Don't call it the Xbox 360 Slim - although it is about 15 percent smaller than the launch model. The complete console redesign Microsoft unveiled at its E3 press conference today isn't about weight loss, it's about refining and repositioning. Microsoft says it's listened to its customers and this is the box they want: smaller, yes, but more importantly quieter, and with built in Wi-Fi.
At a special staged unboxing ceremony in the upstairs meeting rooms of an LA hotel, I got to take a bit of time with the redesign: to prod, poke, and listen for the sound of the drive spinning and the fans humming.
The first thing worth mentioning is that it's an odd looking beast. If the original 360, with its famous "inhale" shape, looked a bit like an oblong holding its belly in, perhaps to impress a pretty passing rhomboid, the new model resembles a custom PC casing given the plasticised equivalent of a Manga haircut. The inhale is still there, but it's drawn in sharp, slanting lines, and the overall impression is that the console is trying to look like several different shapes at once.
The plastic is nice, though: glossy black that doesn't look too cheap, and there's chrome trim on the tops and bottoms. There's vents on the top and on one of the sides, too: the top is where the machine sucks in cold air, apparently, and that small slatted section on the side is where it blows it out again, using one large fan rather than two this time, for the delight of your cat.
And, yes, it's quiet. Really quiet. In a relatively muted conference room, I couldn't even hear the machine turning on, and even when there was a disk spinning, you felt it through the table more than you heard it actually humming to itself. The drive's still 12x, and the fans are still turning, but the development team has apparently spent a fair bit of time thinking about acoustics, and the result seems pretty successful - at least over short periods of time.
The hard drive is now hidden beneath a slot in the bottom of the machine - you pull on a ribbon to unclip it - and it's tiny - only slightly bigger than an old cassette tape case. (Ask your parents.) It's redesigned, so you won't be able to clip your old HD onto your new 360, but the old transfer cable will still work, and you can use a USB stick to move stuff across too.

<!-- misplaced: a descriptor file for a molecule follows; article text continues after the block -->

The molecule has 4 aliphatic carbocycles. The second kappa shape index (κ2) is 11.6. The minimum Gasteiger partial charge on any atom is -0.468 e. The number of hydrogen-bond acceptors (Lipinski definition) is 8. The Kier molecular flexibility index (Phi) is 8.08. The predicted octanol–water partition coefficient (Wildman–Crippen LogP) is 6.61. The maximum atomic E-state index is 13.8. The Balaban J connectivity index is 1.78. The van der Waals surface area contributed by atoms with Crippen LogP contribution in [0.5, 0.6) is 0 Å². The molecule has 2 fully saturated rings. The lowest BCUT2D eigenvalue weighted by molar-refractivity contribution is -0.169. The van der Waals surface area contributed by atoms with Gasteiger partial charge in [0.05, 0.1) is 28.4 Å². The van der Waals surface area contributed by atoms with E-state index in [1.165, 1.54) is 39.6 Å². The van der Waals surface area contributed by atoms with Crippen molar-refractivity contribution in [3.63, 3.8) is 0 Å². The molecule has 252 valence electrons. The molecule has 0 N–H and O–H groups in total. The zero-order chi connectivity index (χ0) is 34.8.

The power brick is still present, but much smaller, and there's all the ports you might have expected. USB slots have been upped to five with three in the back and two in the front, and there's HDMI, optical audio, Ethernet, and all the other ports on the original that I've forgotten about. You'll still be getting a component rather than an HDMI cable in the box, though.
There's one final new port: a bespoke slot for the Kinect peripheral. If you've got an old 360, you'll still be able to plug Kinect in, of course, but you're going to need to run a separate plug to a wall socket to power it. The new 360 manages to power and run the device through a single port.
The in-built Wi-Fi didn't get tested, but it's 802.11n if that means anything to you, and the controller remains the same in shape, but has a glossy strip of black along the bottom and shiny rather than brushed metal on the Guide button.
My personal favourite parts of the new console are the new touch-sensitive buttons for turning the unit on and opening or closing the disk drawer. The latter comes with a delightful microwave-style Ping! too, possibly to please that expanded audience the new device is going to bring to the videogames party.
What there's no way of telling, of course, is whether Microsoft's wizards have put the insides together properly this time. Spokesmen at today's event admitted, a little sheepishly, that they'd learned a lot about building consoles from the RROD years, so there's every reason to hope for the best. Either way, this is an interesting update: a refinement, certainly, but with a little of that charming homeliness which defines the Xbox brand.